Back in the 80s, the now-legendary Roland TB-303 Bass Line synthesiser promised to provide a realistic backing for solo musicians and resign real bass guitar players to the scrapheap of musical history.
Then, hoped Roland, drummers would be made equally worthless by the 303's sister module, the splendidly-named TR-606 Drumatix. In the end, though, without the huge kicks of the 808 or 909, the diminutive 606 never captured the public imagination, and even those later machines failed to finish off 'real' musicians.
Even so, the 606 still offered up its own tasty toms, snares and hats, and built up a cult following. Now we have a turbo-charged emulation in the shape of D16's Nithonat.
Like the real thing, you get kick, snare, high and low toms, open and closed hats, and cymbal sounds, plus a step sequencer, with pattern-based arrangement capabilities. And, of course, all of the sounds are synthesised in real time.
There are two main ways to use Nithonat in your DAW: as a 'static' drum module (you can set up your own drum maps or use the GM standard), or as a drum machine with onboard step sequencing.
In this latter capacity, the tempo can be synced to the host, so even when you're sequencing within Nithonat itself, it stays in time. You can also map MIDI CCs to the plug-in's various parameters.
The interface design eschews the silver front panel of the 606, but keeps the essence of the original while making space for extra features, such as the ability to split the drums across separate outputs (the 606 had one mono out).
In fact, Nithonat offers numerous improvements over the original 606. The first and most obvious of these is the inclusion of many more sound-shaping controls for each drum (the original only featured Level knobs).
With the knobs set to their default positions, the drums are very faithful to the original, while things like Decay and Tune controls make for greater flexibility. The snare in particular now offers some amazing white noise effects, courtesy of the Tone and Snappy controls.
Our second favourite improvement is the sequencing section. Whereas using the hardware to create songs from patterns was a rather laborious real-time process, it can now be done by assigning patterns to keys on a MIDI keyboard and sequencing them.
For us, this perfect marriage of old and new arrangement methods enables some great live play, as you can program in real time or overwrite your existing sequence on the fly.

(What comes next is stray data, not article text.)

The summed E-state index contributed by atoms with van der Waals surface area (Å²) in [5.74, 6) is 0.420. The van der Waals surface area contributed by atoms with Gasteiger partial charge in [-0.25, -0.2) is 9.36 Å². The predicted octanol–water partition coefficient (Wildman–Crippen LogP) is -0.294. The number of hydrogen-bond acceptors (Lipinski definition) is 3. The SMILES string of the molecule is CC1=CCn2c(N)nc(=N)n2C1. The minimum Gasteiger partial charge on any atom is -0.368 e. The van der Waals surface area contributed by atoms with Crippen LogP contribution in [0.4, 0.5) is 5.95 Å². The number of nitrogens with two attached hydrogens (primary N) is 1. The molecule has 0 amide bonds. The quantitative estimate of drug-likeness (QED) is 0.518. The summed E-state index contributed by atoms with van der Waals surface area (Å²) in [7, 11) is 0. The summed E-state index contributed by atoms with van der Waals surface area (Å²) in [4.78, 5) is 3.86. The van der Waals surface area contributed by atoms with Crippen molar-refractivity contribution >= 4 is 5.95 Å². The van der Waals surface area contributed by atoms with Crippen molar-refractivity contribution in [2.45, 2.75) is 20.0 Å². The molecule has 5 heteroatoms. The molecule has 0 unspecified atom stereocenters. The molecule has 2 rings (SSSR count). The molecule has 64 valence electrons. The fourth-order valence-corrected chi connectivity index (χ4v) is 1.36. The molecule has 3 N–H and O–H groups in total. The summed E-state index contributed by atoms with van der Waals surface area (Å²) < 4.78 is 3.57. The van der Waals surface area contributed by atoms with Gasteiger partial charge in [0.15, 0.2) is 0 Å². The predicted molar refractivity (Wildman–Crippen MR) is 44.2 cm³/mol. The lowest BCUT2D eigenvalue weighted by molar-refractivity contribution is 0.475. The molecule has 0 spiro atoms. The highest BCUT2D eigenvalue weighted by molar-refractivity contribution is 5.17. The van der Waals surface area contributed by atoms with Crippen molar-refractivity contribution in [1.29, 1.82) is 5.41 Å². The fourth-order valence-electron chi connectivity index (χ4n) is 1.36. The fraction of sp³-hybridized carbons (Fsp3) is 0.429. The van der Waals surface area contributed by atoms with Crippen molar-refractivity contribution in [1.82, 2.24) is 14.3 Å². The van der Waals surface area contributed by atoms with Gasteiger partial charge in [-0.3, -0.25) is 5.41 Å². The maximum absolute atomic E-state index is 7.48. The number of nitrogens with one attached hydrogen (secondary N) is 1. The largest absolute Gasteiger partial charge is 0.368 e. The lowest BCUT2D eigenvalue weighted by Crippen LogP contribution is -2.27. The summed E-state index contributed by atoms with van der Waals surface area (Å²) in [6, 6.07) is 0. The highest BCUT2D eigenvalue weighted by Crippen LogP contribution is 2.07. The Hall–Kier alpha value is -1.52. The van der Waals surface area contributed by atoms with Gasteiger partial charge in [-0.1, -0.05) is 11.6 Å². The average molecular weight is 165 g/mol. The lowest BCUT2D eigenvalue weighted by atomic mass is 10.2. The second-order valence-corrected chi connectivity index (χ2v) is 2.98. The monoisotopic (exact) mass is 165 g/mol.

The familiar-looking step sequencing section that accepts input in two ways: you can select a drum and manually program the steps, or use the gratifying tap mode, in which Nithonat will automatically quantise your hits to the nearest step. Throw in a classic swing function and we're talking about some serious step-based fun.
There are numerous neat lesser touches, too, such as the Randomise function, which enables you to add a touch of the unexpected. The preset management system also offers a level of sophistication that owners of the TR-606 back in the day could have only dreamed of.
No 80s drum machine emulation can ever be considered an essential purchase for all, but if you want the sound of an electro classic in your sonic armoury, then Nithonat offers more than enough to make it preferable to a 606 sampler patch.
The bolstering of the original's feature set is a genuine and worthwhile improvement, and by offering the sequencing and arrangement functions of the original, it recreates the style of music creation that goes with step sequencing. Our only real criticism is the lack of a standalone mode.
Nevertheless, if you make any kind of electronic music, particularly in electro or urban styles, we'd suggest taking Nithonat for a spin – you should be pleasantly surprised.
Listen to some Nithonat-created beats:
A great reproduction. New sound-shaping controls. Individual outputs. Improves on the 606's sequencing. Clear, pleasing GUI.
No standalone mode.
D16's emulation is a vast improvement on an unsung hero - electro lovers take heed!
All MusicRadar's reviews are by independent product specialists, who are not aligned to any gear manufacturer or retailer. Our experts also write for renowned magazines such as Guitarist, Total Guitar, Computer Music, Future Music and Rhythm. All are part of Future PLC, the biggest publisher of music making magazines in the world.
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